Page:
We had spotted a well where hundreds of camels were being watered. From the south, long lines of camels glided toward the well, other long lines moved away to the north. As we flew closer we could see Bedouins hauling up water and others walking on with the herds. Two pickup trucks were parked near the well—a sign of the new prosperity of the country. Bedouins use the trucks nowadays to carry heavy gear such as tents, blankets and cooking utensils and perhaps very old or very young family members as well. I was sure these must be Bedouins of al-Murrah tribe, since this was their area and many of the camels seemed to be of the black milk-breed that al-Murrah Bedouins treasure.
In all the time I had spent living and traveling with the Bedouins I had never seen so many camels on the move. On the ground a few days later I saw many more and also found out why they were moving.
With some old friends from Dhahran I had driven to some hill country south of the oil camp of Abqaiq looking for a suitable picnic spot. We soon came across a small herd of moving camels and two young herders, a boy and a girl. I've noticed that when seen from the air or far away camels glide through the desert. From close up they shuffle.
Stopping our Land Rover, we got out and walked over to the camels and exchanged greetings with the young herders. They were friendly, but had to be on their way to keep up with their charges. Off they went, but every hundred yards or so they turned around and waved at us. They waved until we could see them no more.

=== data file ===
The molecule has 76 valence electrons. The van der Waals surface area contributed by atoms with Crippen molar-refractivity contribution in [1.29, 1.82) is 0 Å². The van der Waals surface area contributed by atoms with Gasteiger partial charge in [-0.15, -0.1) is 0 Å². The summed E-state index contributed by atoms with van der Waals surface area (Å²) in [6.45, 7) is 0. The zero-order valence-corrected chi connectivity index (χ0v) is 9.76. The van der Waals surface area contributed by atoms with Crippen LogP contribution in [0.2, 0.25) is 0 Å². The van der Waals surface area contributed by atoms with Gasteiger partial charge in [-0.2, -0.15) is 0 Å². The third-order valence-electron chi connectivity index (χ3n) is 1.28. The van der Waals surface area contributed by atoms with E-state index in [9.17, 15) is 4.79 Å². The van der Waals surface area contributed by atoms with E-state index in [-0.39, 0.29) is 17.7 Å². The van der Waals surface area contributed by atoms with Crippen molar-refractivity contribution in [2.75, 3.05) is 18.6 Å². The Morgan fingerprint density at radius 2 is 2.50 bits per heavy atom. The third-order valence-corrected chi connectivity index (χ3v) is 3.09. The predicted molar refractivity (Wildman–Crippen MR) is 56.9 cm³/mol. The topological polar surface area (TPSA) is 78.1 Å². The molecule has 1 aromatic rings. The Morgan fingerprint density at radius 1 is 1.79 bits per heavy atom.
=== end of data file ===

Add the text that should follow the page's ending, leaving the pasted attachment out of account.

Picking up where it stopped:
Then someone shouted, "Look over there!" As the rest of us turned to look we saw a long, endless line of perhaps more than 1,000 camels approaching. As they drew closer we saw men, women and children, some walking, some riding. The men were dressed in white thobes, the women mostly in black and with their faces covered. Some baby camels were trying very hard to keep up, chased by a very little boy in a brown thobe. He strode along with a proud and manly step. Several salukis, the speedy hunting dogs of the desert, ambled beside the herd with upturned curly tails. One was tied to a camel, but who was leading whom I don't know.
It was like watching a super-wide Cinemascope production. In spite of our intruding cameras shooting away, the Bedouins paid almost no attention to us as they moved past. Finally I walked up to one of the men, exchanged greetings, and asked how many camels were in the herd. "Wajid, wajid (Many, many)," he replied. Bedouins rarely answer such a question directly, I knew, but I was simply trying to make friendly conversation. Then I asked where they were heading. "Near Kuwait, up north," said the man. "Why is that?" I continued, which must have seemed like a foolish question, since the only reason they would be likely to make such a lengthy move would be in search of more water and better pasture. Still he replied politely. "It has rained a lot up there. Our camels will feed and get fat before summer." He confirmed they were of al-Murrah tribe, as I had guessed. "Your camels have the best milk of all," I said. Which was true. It is also one of the nicest compliments you can pay a Bedouin. He was highly pleased and rode on with a smile covering his whole face.
Tor Eigeland, a Norwegian-born American citizen now based in Spain, has photographed and written about countries from Australia to Mexico—the long way around—for such publications as National Geographic, Fortune, Time and Newsweek. He covered the Middle East from Beirut for five years and has been a frequent contributor to Aramco World.